With great challenges there are often great lessons, and this recession is no exception.
1. It rains on the just and the unjust. When the world's marketplace is in major flux, we all feel the impact. So don't beat yourself up over challenging times you may be facing in your career or personal finances. Make up your mind to find the opportunities in this moment, protect what is rightfully yours, and develop a new strategy if necessary to move forward. Those that will succeed will have the talent or willingness to develop their existing talent, the character to endure the right way without looking for shortcuts, and the wisdom to make critical adjustments wherever necessary to thrive in a changing world.
2.Take a snapshot of the changing national and global social-economic landscape Do an inventory of your talents and interest, see if you can match a strategic need of people or organizations with your unique personal genius. These times are going to open up new opportunities for innovative thinking, technology, and services for someone, why not you?
3. Hard times have a way of recalibrating our priorities to what matters most. Is it really all about the money, power, and prestige or is there something else more important in life that you need to give more attention to? Whether it is family and loved ones you need to spend more time with, self-preservation strategies such as taking better care of yourself in your eating, exercise and spiritual development, or simply taking a little more time to appreciate the more simple things in life.
Sunday, July 19, 2009
I am excited that so many students and young professionals are striving to start their own businesses, have their sights on the top executive suites in business, government, and other industries. But like the old-timers in my hometown of Princeton, NJ used to tell me, one of the most important qualities you can ever have as a successful professional is a Good Name.
Many professionals today have more degrees than a thermometer from some of the world's most prestigious universities, hold influential positions in business and government, live in exclusive neighborhoods, drive luxury cars, have all the new techie toys and whistles, etc., etc., but none of these should ever be confused with having a Good Name.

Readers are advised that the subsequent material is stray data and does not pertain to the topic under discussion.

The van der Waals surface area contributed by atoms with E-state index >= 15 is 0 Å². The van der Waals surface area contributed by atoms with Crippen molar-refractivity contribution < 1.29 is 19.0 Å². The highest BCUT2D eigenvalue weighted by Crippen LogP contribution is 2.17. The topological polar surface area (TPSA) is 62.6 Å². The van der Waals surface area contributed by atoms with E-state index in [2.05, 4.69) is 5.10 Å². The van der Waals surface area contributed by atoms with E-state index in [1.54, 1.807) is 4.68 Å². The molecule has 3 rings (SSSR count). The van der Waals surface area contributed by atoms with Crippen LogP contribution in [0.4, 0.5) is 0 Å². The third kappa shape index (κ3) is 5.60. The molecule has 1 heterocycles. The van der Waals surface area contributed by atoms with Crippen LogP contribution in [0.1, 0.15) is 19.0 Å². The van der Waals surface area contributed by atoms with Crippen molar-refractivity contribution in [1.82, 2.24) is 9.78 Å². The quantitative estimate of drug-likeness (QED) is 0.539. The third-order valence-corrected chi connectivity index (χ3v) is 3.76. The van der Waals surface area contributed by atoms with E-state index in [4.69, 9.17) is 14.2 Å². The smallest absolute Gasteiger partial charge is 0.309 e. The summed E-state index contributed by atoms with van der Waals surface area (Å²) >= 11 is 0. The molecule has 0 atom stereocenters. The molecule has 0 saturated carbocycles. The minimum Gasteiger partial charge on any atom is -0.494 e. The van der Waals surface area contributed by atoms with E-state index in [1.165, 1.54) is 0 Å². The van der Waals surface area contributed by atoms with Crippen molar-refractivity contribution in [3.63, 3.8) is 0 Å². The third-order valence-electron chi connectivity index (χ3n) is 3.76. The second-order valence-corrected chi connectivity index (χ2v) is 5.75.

The world has a lot of so called "business stars," but often few live up to the hype, and many rarely deliver more than smooth "business speak" and a well sculpted image, in part why our economy is in the shape it is in today, too many drank that Kool Aid!
Former NFL Coach Herman Edwards may have put it best. In a recent television interview Coach Edwards shared how as a boy his father once told him, "Son I don't have a lot to give you but a good name, what you do with it is up to you."
Thursday, July 9, 2009
Michael found his "personal genius" and developed it to be without question the best that ever was in his industry. He took what he had and maximized it to the fullest.
Michael didn't allow the "establishment" of his time to limit or define him, and broke many barriers of racial and social stereotypes to reach his audience. He didn't take "no" for an answer.
Michael continually reinvented himself and his product to match the evolving needs and demographics of his globally diverse fan base.
Michael was a perfectionist, a hard worker, and relentlessly strived for new standards of performance excellence.
As a professional, Michael continuously sought after and surrounded himself with the very best talent and producers in his industry.
Michael, even with his super star status, was reportedly a very kind and approachable individual.
Michael had the ability to take challenges and turn them around for powerful new material and branding opportunities.
Michael knew the power of business ownership, evident in the his strategic decision to purchase some of the world's most prestigious catalogues of music that will continue to grow in value benefiting his family and estate long after his passing.
We could go on, but the next time you hear Michael was just a singer and dancer, you may want to think again. The world is full of great singers and dancers, but Michael was so much more and that is why he is and will always be the King of Pop.